Coronavirus has changed everything. Make sense of it all with the Waugh Zone, our evening politics briefing. Sign up now.
Under pressure from Labour’s Meg Hillier, the prime minister claimed he had seen evidence that showed some of the allegations about his senior aide were false.
In an extraordinary Monday press conference, Cummings admitted the central claims – that he drove 260 miles to Durham during lockdown and took a trip to Barnard Castle.
Johnson said he had seen evidence that other claims made were false.
But he refused to publish or hand it to cabinet secretary Sir Mark Sedwill, the head of the civil service, to probe the adviser’s actions.
The PM told the Commons liaison committee: “It would not be doing my job if I were now to shuffle this problem into the hands of officials who believe me, as I think the public would want, are working flat out to deal with coronavirus.
Johnson also denied that the public are now less likely to abide by restrictions because of Cummings’ actions despite polls suggesting they are more likely to flout the rules.
Conservative MP Simon Hoare told the PM the nation will be “far less energetic” about obeying future restrictions as “a direct result of the activities of your senior adviser”.
Hoare asked what MPs should tell constituents who ask: “If other people don’t abide by it, why on earth should we?” He added: “We know what your views are. Frankly, prime minister, I don’t think anybody understands why you hold those views.”
Johnson replied: “I don’t think that’s true about how the British people will respond to the next phases, to how to work the test and trace system – I don’t think that’s how they responded at all throughout the crisis.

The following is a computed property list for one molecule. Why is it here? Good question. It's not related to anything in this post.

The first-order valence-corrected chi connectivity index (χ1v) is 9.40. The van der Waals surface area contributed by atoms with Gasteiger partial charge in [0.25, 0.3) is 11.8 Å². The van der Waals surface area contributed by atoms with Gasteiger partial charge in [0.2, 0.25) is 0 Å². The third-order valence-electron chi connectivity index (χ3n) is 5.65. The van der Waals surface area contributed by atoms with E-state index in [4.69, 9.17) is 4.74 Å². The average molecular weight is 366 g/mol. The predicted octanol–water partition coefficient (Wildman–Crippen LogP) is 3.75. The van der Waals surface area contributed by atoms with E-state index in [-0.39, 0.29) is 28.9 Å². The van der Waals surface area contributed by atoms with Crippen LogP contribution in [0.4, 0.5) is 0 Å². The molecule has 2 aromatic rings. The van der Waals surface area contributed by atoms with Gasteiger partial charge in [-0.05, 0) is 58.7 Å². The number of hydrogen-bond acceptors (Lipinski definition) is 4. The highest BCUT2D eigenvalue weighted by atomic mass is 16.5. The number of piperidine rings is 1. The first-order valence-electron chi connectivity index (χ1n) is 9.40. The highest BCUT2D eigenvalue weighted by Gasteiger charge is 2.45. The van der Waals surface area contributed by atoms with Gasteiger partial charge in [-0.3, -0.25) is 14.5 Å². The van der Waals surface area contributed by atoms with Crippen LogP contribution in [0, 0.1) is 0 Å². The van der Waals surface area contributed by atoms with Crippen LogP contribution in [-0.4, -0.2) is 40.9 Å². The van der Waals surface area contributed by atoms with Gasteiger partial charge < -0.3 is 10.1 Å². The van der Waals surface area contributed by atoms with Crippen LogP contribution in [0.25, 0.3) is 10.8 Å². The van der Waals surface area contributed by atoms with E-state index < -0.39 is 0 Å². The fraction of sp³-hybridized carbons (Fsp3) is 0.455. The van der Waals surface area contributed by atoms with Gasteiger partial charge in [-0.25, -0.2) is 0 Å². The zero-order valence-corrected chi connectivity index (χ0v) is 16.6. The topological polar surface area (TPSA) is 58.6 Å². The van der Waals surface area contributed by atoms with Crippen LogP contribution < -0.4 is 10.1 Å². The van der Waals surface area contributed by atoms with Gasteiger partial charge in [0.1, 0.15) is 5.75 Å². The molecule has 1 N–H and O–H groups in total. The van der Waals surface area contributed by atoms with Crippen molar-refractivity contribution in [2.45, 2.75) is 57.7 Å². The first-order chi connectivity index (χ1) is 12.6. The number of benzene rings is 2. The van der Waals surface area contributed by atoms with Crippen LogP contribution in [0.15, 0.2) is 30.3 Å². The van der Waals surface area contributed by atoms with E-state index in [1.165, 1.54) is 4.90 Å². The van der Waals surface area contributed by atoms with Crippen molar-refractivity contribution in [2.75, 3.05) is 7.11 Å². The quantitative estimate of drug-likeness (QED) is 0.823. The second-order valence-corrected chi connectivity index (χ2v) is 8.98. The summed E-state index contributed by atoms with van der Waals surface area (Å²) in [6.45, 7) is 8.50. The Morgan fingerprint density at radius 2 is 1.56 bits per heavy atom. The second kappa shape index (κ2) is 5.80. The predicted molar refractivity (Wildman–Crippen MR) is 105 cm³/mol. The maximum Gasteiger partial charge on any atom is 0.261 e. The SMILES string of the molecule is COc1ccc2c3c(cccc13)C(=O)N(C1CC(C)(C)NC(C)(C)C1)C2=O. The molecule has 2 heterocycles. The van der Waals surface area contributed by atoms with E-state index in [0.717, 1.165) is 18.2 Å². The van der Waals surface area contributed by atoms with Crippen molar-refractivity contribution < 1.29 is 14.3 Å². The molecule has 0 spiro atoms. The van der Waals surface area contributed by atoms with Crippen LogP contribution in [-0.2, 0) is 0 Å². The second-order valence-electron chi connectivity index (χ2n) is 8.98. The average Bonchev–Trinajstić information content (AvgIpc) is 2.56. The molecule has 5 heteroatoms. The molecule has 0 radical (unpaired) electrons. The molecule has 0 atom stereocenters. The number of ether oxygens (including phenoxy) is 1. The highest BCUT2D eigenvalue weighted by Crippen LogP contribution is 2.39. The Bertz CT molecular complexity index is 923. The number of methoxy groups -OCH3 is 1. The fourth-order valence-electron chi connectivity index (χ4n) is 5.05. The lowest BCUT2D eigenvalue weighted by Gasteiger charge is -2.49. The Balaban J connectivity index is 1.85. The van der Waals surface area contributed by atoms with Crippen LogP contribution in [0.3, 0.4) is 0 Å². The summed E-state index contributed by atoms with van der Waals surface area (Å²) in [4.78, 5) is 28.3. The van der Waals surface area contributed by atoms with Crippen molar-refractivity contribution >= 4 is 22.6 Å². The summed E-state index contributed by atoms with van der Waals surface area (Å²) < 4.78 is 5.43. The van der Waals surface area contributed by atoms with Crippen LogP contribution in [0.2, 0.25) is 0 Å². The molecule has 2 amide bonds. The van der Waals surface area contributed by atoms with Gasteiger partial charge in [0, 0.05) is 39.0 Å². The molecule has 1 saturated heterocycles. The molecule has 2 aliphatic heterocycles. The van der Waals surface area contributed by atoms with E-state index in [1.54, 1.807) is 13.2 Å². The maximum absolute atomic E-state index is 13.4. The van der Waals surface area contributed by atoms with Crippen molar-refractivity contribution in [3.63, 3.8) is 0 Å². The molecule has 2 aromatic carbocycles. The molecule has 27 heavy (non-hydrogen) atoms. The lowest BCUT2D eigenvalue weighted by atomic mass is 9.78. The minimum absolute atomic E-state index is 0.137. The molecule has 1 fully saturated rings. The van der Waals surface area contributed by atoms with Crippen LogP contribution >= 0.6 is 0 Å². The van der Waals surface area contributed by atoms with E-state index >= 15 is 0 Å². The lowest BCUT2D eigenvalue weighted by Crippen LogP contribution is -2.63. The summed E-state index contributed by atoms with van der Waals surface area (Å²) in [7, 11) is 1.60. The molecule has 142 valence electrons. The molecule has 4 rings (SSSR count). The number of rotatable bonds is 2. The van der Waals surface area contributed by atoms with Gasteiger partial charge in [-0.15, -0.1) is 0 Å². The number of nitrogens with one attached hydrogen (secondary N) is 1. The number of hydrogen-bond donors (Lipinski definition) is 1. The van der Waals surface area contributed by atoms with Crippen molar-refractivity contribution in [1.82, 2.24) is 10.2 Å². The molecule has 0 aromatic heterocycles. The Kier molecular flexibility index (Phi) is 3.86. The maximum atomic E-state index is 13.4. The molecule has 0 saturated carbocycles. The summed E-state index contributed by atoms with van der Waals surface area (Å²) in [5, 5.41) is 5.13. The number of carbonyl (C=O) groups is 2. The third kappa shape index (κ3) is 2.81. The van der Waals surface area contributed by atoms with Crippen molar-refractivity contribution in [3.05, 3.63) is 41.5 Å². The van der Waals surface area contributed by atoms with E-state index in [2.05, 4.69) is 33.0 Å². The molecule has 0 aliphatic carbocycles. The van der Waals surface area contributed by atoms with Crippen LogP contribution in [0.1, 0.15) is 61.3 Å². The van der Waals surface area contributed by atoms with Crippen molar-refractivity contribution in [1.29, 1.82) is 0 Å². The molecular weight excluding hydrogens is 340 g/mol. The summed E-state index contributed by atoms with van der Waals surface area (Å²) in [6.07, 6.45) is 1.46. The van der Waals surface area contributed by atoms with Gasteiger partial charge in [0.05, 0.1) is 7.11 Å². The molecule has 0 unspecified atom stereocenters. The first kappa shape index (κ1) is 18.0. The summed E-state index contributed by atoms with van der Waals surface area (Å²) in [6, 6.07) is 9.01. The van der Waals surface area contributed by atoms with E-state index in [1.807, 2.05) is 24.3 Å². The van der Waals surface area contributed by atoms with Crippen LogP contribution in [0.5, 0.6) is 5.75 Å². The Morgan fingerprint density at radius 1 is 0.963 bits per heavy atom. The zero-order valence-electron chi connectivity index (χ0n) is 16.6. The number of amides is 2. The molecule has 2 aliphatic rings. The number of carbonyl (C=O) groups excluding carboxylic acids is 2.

“If, just suppose for a second that you were right, which I don’t accept, all the more reason now for us to be consistent and clear in our message driving those key messages.”
Labour’s Yvette Cooper meanwhile asked Johnson to clarify the instructions to parents with coronavirus symptoms who have no local childcare, after Cummings claimed he had to travel to Durham in case someone needed to look after his child.
The PM denied there was a conflict between how Cummings interpreted the rules compared to parents who stayed at home during the lockdown despite having the virus or its symptoms.
Asked by Cooper whether parents with coronavirus who could not access childcare locally should travel across the country like Cummings or stay at home, Johnson said: “I think we’d have to look at each individual case and the particular circumstances that my adviser explained.”
Johnson also refused to apologise for the affair, which has hit Tory poll ratings and triggered a revolt of dozens of the party’s MPs.
He instead apologised for the wider “hurt and pain” the Covid-19 crisis has caused.
“I, of course, am deeply sorry for all the hurt and pain and anxiety that people have been going through throughout this period – this country has been going through a frankly most difficult time,” Johnson said.
“We are asking people to do quite exceptionally tough things, separating them from their families.”